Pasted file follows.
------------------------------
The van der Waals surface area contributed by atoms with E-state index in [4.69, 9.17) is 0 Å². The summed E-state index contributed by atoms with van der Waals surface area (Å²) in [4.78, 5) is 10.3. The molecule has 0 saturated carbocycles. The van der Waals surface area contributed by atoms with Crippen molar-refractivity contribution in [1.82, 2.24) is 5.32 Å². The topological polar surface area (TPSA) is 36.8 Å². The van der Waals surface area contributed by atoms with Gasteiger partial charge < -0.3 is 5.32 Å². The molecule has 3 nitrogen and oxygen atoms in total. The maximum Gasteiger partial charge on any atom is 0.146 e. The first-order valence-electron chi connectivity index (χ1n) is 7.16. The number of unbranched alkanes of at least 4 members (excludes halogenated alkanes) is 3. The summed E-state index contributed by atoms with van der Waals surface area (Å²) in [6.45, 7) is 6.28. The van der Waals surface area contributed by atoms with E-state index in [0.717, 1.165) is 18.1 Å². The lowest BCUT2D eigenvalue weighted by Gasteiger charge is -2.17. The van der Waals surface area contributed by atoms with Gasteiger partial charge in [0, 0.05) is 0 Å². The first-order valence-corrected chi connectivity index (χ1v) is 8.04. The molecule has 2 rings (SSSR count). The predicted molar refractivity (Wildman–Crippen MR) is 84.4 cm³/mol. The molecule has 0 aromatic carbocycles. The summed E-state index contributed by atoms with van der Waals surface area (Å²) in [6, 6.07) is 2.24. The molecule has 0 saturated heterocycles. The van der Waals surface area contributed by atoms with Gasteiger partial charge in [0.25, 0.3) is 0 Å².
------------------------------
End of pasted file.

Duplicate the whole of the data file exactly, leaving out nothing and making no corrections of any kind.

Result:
The van der Waals surface area contributed by atoms with E-state index in [4.69, 9.17) is 0 Å². The summed E-state index contributed by atoms with van der Waals surface area (Å²) in [4.78, 5) is 10.3. The molecule has 0 saturated carbocycles. The van der Waals surface area contributed by atoms with Crippen molar-refractivity contribution in [1.82, 2.24) is 5.32 Å². The topological polar surface area (TPSA) is 36.8 Å². The van der Waals surface area contributed by atoms with Gasteiger partial charge < -0.3 is 5.32 Å². The molecule has 3 nitrogen and oxygen atoms in total. The maximum Gasteiger partial charge on any atom is 0.146 e. The first-order valence-electron chi connectivity index (χ1n) is 7.16. The number of unbranched alkanes of at least 4 members (excludes halogenated alkanes) is 3. The summed E-state index contributed by atoms with van der Waals surface area (Å²) in [6.45, 7) is 6.28. The van der Waals surface area contributed by atoms with E-state index in [0.717, 1.165) is 18.1 Å². The lowest BCUT2D eigenvalue weighted by Gasteiger charge is -2.17. The van der Waals surface area contributed by atoms with Gasteiger partial charge in [0, 0.05) is 0 Å². The first-order valence-corrected chi connectivity index (χ1v) is 8.04. The molecule has 2 rings (SSSR count). The predicted molar refractivity (Wildman–Crippen MR) is 84.4 cm³/mol. The molecule has 0 aromatic carbocycles. The summed E-state index contributed by atoms with van der Waals surface area (Å²) in [6, 6.07) is 2.24. The molecule has 0 saturated heterocycles. The van der Waals surface area contributed by atoms with Gasteiger partial charge in [0.25, 0.3) is 0 Å².